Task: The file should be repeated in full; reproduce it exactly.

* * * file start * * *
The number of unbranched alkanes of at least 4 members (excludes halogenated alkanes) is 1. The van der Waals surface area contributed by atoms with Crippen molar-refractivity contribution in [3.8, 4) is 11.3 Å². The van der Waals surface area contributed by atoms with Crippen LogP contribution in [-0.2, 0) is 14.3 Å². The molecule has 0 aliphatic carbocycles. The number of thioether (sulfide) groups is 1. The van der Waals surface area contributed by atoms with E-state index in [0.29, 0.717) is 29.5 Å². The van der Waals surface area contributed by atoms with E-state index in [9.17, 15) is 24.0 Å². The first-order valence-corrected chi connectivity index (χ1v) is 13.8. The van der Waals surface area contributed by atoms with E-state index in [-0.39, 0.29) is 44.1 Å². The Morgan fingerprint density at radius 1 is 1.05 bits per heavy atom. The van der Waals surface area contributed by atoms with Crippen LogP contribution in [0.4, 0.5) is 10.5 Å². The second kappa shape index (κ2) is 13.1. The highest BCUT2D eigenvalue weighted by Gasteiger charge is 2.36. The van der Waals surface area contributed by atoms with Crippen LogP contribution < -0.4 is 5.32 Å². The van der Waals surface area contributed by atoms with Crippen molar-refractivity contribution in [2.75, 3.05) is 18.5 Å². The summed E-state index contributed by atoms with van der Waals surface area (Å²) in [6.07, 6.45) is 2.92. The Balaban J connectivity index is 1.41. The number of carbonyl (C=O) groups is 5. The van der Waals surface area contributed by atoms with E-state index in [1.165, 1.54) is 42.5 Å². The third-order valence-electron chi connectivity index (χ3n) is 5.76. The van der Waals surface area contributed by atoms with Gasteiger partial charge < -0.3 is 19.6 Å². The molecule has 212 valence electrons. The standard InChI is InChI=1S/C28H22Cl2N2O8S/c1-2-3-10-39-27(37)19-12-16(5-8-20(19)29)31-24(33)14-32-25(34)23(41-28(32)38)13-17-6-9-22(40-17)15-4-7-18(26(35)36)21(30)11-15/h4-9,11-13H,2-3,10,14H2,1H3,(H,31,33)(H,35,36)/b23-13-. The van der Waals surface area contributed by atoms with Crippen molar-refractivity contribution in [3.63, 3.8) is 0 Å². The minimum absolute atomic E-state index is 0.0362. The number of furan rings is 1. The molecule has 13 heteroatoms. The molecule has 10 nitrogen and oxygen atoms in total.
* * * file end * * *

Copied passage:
The number of unbranched alkanes of at least 4 members (excludes halogenated alkanes) is 1. The van der Waals surface area contributed by atoms with Crippen molar-refractivity contribution in [3.8, 4) is 11.3 Å². The van der Waals surface area contributed by atoms with Crippen LogP contribution in [-0.2, 0) is 14.3 Å². The molecule has 0 aliphatic carbocycles. The number of thioether (sulfide) groups is 1. The van der Waals surface area contributed by atoms with E-state index in [0.29, 0.717) is 29.5 Å². The van der Waals surface area contributed by atoms with E-state index in [9.17, 15) is 24.0 Å². The first-order valence-corrected chi connectivity index (χ1v) is 13.8. The van der Waals surface area contributed by atoms with E-state index in [-0.39, 0.29) is 44.1 Å². The Morgan fingerprint density at radius 1 is 1.05 bits per heavy atom. The van der Waals surface area contributed by atoms with Crippen LogP contribution in [0.4, 0.5) is 10.5 Å². The second kappa shape index (κ2) is 13.1. The highest BCUT2D eigenvalue weighted by Gasteiger charge is 2.36. The van der Waals surface area contributed by atoms with Crippen LogP contribution < -0.4 is 5.32 Å². The van der Waals surface area contributed by atoms with Crippen molar-refractivity contribution in [2.75, 3.05) is 18.5 Å². The summed E-state index contributed by atoms with van der Waals surface area (Å²) in [6.07, 6.45) is 2.92. The Balaban J connectivity index is 1.41. The number of carbonyl (C=O) groups is 5. The van der Waals surface area contributed by atoms with E-state index in [1.165, 1.54) is 42.5 Å². The third-order valence-electron chi connectivity index (χ3n) is 5.76. The van der Waals surface area contributed by atoms with Gasteiger partial charge < -0.3 is 19.6 Å². The molecule has 212 valence electrons. The standard InChI is InChI=1S/C28H22Cl2N2O8S/c1-2-3-10-39-27(37)19-12-16(5-8-20(19)29)31-24(33)14-32-25(34)23(41-28(32)38)13-17-6-9-22(40-17)15-4-7-18(26(35)36)21(30)11-15/h4-9,11-13H,2-3,10,14H2,1H3,(H,31,33)(H,35,36)/b23-13-. The van der Waals surface area contributed by atoms with Crippen molar-refractivity contribution in [3.63, 3.8) is 0 Å². The minimum absolute atomic E-state index is 0.0362. The number of furan rings is 1. The molecule has 13 heteroatoms. The molecule has 10 nitrogen and oxygen atoms in total.